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Summer 2011

Urban Jungle

The changing natural world at our doorsteps | Illustration and text by Patterson Clark      

July 26, 2011

Summer’s wild oats, winter’s warm mush


Throughout the summer, the flattened green flower spikelets of wood oats dangle from gracefully arching peduncles.

As autumn approaches, the spikelets — bearing ripening seeds — turn blond, then bronze, and finally fade
to gray in the winter. Their durability and pleasing form make them a favorite with flower arrangers, who sometimes refer to the plant as spangle grass or wild oats.

Also known as river oats, the plant has salt-, shade- and drought-tolerant qualities that are praised by landscape designers and by land managers who use the grass to halt erosion or stabilize sand.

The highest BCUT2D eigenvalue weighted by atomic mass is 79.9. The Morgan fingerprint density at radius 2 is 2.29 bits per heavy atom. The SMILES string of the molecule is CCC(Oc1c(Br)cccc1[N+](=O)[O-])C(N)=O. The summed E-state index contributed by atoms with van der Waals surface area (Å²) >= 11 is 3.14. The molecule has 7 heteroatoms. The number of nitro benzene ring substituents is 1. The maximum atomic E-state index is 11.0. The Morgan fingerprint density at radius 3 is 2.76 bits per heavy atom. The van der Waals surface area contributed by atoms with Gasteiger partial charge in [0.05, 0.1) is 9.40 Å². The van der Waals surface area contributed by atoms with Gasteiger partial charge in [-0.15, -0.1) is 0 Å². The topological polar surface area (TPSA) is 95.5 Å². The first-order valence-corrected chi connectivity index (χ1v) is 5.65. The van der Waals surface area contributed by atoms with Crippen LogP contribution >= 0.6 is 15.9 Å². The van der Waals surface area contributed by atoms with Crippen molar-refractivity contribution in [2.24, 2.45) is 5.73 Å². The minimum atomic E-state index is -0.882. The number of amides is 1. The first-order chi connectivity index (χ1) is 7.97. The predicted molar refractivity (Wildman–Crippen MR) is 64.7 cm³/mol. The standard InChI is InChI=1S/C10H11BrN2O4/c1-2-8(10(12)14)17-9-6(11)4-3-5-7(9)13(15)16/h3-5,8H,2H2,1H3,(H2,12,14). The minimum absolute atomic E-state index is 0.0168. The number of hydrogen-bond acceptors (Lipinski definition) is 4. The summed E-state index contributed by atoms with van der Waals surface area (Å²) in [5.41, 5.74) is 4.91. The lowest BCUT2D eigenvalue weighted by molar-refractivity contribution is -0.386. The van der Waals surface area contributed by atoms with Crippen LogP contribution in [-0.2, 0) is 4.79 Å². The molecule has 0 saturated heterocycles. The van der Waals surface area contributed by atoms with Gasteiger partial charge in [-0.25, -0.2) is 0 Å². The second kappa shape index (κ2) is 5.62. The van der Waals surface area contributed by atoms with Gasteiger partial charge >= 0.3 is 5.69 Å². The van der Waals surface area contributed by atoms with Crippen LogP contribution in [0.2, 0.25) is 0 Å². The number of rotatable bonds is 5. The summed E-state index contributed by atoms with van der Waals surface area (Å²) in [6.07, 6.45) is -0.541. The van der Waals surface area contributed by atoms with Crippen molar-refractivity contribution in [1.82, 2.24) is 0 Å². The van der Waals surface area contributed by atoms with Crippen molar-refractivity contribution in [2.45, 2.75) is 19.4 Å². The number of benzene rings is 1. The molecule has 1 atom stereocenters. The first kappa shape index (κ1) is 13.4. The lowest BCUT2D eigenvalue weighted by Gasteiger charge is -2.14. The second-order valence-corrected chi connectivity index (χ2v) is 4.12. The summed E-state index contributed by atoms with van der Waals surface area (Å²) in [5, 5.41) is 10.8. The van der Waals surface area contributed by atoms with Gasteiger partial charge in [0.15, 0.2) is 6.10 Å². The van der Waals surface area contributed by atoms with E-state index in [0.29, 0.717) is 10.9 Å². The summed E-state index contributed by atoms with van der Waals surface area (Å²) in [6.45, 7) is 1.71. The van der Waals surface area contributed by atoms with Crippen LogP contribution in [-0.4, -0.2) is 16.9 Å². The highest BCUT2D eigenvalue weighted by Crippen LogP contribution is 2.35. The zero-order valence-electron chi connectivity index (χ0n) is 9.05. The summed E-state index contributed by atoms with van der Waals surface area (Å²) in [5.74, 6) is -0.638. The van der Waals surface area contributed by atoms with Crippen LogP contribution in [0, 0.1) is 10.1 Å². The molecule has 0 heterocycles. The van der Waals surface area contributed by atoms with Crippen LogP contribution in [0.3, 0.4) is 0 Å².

Scientists are eyeing the tough traits of the grass to possibly exploit them for modern agricultural purposes, but use of the plant for food stretches back for centuries. The Cocopa tribe from the Southwest stored the meager seeds for use in winter, grinding and cooking them for porridge.

SOURCES: Proceedings of the National Academy of Sciences, University of Texas, University of Michigan

Wood oats, or wild oats, river oats, inland sea oats; Chasmanthium latifolium